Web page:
Ah, the 1980s – a decade of big hair, leg warmers, and a treasure trove of unforgettable Dark Fantasy movies.
Let’s take a trip down memory lane and revisit the decade that gifted us some of the most magical, twisted, and fantastical films, which to this day, continue to bewitch our hearts and haunt our dreams.
So, gather your potions and dust off your spell books as we journey through the 10 Dark Fantasy movies from the 80s that defined a generation.
1. Legend (1985)
Before Tom Cruise danced in his underwear or entered the Danger Zone, he was gallivanting through enchanted forests alongside unicorns and battling the sinister Darkness (Tim Curry). Ridley Scott’s visually stunning film is a fantastical fever dream that’ll leave you questioning if goblins really do live under your bed.
2: Labyrinth (1986)
Is this one Dark Fantasy? I mean… the Goblin King’s crotch protector was… a bit scary.
David Bowie’s magnetic performance as Jareth, the Goblin King was legendary, nonetheless. With Jim Henson’s mesmerizing puppetry and a soundtrack that still echoes through our memories, this cult classic is a reminder that life is nothing without a little magic (and a few plastic bracelets to bribe goblins).
3: The Dark Crystal (1982)
Equal parts enchanting and eerie, Jim Henson and Frank Oz’s The Dark Crystal introduced us to a world of mysticism, adventure, and some seriously creepy creatures. The film’s unique blend of dark themes and unforgettable characters solidified its place as an essential part of any 80s fantasy collection.
4: The Company of Wolves (1984)
Blurring the lines between dreams and reality, The Company of Wolves reimagined the classic Little Red Riding Hood story with a haunting, surreal twist. Neil Jordan’s atmospheric film dared us to wander off the beaten path and explore our deepest, darkest desires.
5: Return to Oz (1985)
Swear to God, images from this movie trailer are seared into my brain. Who knew Dorothy’s return to the magical land of Oz could be so chilling? In this darker sequel to the beloved classic, a young Fairuza Balk navigates a world plagued by disturbing creatures and sinister forces. Return to Oz proved that even the most enchanting places have a dark side.
6: The NeverEnding Story (1984)
Sorry, but this movie qualifies as Dark Fantasy simply for the MURDER of Atreyu’s horse in quicksand. Scarred for life!!
Wolfgang Petersen’s adaptation of Michael Ende’s beloved novel took us on a fantastical journey through the world of Fantasia, complete with a luck dragon, a terrifying wolf-like Gmork, and a fight against the all-consuming Nothing. The NeverEnding Story taught us that even the smallest of heroes can make the biggest difference.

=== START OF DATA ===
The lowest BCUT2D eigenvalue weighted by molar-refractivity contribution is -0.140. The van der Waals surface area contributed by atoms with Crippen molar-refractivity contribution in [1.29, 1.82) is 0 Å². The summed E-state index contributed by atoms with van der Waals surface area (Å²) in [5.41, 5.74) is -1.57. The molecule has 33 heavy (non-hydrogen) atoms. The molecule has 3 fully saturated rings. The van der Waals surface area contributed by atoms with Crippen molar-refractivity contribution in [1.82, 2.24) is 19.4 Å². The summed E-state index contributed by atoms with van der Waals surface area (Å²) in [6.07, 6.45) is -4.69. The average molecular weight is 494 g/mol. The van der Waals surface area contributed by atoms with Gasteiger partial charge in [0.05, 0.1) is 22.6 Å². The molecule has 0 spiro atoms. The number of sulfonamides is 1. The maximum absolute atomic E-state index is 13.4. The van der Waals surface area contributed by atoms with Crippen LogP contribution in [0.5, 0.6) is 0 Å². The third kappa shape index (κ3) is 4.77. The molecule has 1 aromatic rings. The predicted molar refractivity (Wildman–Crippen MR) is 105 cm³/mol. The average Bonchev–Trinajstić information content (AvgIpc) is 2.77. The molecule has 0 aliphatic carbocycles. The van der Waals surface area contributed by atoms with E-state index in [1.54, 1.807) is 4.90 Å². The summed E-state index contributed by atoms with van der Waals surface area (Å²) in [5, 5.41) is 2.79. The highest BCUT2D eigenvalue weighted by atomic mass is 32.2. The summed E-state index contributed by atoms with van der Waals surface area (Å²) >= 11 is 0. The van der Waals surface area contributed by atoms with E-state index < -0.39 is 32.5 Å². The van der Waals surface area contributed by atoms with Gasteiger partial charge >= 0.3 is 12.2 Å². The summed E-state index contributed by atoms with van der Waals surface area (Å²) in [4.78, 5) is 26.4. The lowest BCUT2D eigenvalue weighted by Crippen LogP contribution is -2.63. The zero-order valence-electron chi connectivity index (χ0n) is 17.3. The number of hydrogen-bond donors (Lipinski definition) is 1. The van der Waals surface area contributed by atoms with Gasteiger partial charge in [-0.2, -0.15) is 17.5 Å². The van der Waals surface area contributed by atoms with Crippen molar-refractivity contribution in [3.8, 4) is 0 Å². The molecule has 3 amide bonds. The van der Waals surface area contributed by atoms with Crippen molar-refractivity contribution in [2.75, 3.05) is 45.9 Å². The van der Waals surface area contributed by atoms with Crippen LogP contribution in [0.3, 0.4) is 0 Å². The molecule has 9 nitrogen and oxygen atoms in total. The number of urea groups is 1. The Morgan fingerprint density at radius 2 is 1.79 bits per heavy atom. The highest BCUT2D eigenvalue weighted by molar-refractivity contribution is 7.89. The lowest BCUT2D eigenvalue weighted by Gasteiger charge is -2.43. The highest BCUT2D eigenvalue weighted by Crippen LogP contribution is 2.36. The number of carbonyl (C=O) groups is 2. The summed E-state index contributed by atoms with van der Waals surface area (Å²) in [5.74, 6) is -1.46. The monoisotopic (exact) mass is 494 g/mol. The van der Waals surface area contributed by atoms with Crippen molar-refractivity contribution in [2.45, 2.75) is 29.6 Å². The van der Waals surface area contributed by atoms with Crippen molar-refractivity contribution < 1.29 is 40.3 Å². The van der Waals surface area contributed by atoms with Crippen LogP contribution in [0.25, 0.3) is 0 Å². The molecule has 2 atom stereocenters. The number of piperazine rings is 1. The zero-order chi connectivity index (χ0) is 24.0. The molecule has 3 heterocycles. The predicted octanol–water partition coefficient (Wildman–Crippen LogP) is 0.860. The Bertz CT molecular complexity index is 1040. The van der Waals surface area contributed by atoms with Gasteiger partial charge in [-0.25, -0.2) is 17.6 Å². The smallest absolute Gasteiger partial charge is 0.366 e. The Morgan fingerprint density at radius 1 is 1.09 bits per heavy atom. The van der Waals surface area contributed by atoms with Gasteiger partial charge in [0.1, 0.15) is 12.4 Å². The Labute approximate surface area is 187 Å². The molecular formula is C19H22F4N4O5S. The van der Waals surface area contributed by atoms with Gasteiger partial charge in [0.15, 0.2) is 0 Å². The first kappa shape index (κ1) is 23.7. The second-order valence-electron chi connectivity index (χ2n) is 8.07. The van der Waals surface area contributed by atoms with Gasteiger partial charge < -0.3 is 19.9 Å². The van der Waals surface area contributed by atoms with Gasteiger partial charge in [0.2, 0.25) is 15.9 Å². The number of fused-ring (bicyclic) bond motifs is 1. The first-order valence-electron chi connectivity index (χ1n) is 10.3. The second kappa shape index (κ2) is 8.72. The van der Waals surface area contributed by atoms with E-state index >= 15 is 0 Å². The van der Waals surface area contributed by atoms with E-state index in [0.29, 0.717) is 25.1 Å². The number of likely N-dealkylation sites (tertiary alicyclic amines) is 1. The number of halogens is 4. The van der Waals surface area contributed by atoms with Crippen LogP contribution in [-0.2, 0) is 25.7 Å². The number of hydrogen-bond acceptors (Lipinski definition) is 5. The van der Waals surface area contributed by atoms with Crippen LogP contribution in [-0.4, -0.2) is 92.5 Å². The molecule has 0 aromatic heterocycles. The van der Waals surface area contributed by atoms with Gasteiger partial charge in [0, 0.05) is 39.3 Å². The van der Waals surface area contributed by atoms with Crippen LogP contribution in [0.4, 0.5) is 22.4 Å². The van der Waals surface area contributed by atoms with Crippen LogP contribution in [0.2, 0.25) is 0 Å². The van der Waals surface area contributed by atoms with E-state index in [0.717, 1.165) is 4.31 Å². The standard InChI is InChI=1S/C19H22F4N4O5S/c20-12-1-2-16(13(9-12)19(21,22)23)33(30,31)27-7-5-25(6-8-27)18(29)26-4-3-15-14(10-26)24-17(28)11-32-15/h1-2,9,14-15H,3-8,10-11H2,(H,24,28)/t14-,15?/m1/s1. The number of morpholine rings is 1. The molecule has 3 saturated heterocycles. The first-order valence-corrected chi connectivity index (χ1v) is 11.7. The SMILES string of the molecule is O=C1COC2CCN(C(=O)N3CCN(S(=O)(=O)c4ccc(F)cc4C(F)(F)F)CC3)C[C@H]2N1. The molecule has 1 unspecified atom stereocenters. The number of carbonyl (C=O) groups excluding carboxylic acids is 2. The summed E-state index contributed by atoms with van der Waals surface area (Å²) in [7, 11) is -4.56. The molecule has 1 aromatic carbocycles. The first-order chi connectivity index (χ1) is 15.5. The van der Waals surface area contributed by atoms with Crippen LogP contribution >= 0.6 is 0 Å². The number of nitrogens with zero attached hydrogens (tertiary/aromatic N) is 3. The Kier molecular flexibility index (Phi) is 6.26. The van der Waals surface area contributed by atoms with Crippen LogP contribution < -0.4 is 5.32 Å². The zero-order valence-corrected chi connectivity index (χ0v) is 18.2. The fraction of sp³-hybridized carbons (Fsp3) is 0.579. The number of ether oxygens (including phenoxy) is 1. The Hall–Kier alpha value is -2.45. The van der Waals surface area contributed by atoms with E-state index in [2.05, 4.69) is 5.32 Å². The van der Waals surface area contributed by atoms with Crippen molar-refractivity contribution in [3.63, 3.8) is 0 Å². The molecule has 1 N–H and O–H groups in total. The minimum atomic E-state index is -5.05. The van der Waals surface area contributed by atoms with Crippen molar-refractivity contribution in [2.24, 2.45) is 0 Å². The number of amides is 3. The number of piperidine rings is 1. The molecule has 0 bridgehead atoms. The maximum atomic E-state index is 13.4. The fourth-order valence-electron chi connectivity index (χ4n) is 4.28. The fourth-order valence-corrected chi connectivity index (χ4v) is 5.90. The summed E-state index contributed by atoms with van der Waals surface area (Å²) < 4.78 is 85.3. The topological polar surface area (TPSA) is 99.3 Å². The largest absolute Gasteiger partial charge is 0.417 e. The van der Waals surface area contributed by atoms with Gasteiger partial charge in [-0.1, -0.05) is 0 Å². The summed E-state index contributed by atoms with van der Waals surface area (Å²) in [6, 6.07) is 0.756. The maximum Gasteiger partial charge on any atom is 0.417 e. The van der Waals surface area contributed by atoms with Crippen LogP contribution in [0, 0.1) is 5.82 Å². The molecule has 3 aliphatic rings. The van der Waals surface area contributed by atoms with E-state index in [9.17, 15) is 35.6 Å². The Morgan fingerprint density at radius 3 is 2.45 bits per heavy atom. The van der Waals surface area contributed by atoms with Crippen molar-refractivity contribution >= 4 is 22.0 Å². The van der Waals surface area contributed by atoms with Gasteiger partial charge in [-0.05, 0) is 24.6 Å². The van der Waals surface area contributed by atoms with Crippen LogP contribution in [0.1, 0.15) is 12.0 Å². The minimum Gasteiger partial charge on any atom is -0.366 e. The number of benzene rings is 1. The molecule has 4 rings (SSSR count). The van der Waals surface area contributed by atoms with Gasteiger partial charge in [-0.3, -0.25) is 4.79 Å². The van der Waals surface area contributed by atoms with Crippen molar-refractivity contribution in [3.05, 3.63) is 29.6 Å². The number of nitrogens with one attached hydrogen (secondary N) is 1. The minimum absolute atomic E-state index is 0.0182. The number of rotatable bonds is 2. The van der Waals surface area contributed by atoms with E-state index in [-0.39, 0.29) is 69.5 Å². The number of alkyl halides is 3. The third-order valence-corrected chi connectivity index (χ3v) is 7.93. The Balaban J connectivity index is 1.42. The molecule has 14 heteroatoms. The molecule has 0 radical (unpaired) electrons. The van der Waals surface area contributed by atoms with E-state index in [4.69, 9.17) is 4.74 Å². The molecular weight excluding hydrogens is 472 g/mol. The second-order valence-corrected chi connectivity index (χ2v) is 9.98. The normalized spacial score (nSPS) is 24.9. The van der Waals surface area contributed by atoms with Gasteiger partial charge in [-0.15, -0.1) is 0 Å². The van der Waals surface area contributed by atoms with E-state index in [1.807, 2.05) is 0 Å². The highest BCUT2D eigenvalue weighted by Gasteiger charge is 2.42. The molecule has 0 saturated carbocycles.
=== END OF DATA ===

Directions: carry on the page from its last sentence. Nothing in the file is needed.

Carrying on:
7: Hellraiser (1987)
Clive Barker’s Hellraiser, with its iconic character Pinhead, pushed the boundaries of Dark Fantasy and horror. The film’s gruesome imagery and twisted story left us questioning the very nature of pain, pleasure, and the depths of human desire.
8: Excalibur (1981)
John Boorman’s Excalibur brought the Arthurian legend to life in a gritty, mystical, and visually arresting way. With its compelling characters and epic battles, this film proved that magic and mayhem could coexist in the most captivating of ways.
9: Ladyhawke (1985)
Cursed love, sorcery, and adventure took center stage in Richard Donner’s Ladyhawke. Rutger Hauer, Michelle Pfeiffer, and Matthew Broderick enchanted us with their heart-wrenching love story, reminding us that sometimes, love truly is a battlefield.
10: Dragonslayer (1981)
Dragonslayer captured the essence of the hero’s journey as a young wizard apprentice embarked on a treacherous quest to defeat a dragon and save a kingdom. Matthew Robbins’ film transported us to a realm of adventure, danger, and magic, where bravery and self-discovery triumphed over fear and adversity.
Wrappin’ It Up
So there you have it – a nostalgic romp through the 1980s Dark Fantasy landscape. Vivid characters, bewitching stories, and hauntingly beautiful worlds.
These films were a testament to the power of imagination — proving that even in the darkest of times, there’s always a glimmer of magic waiting to be discovered.
Which classic Dark Fantasy film is your fave?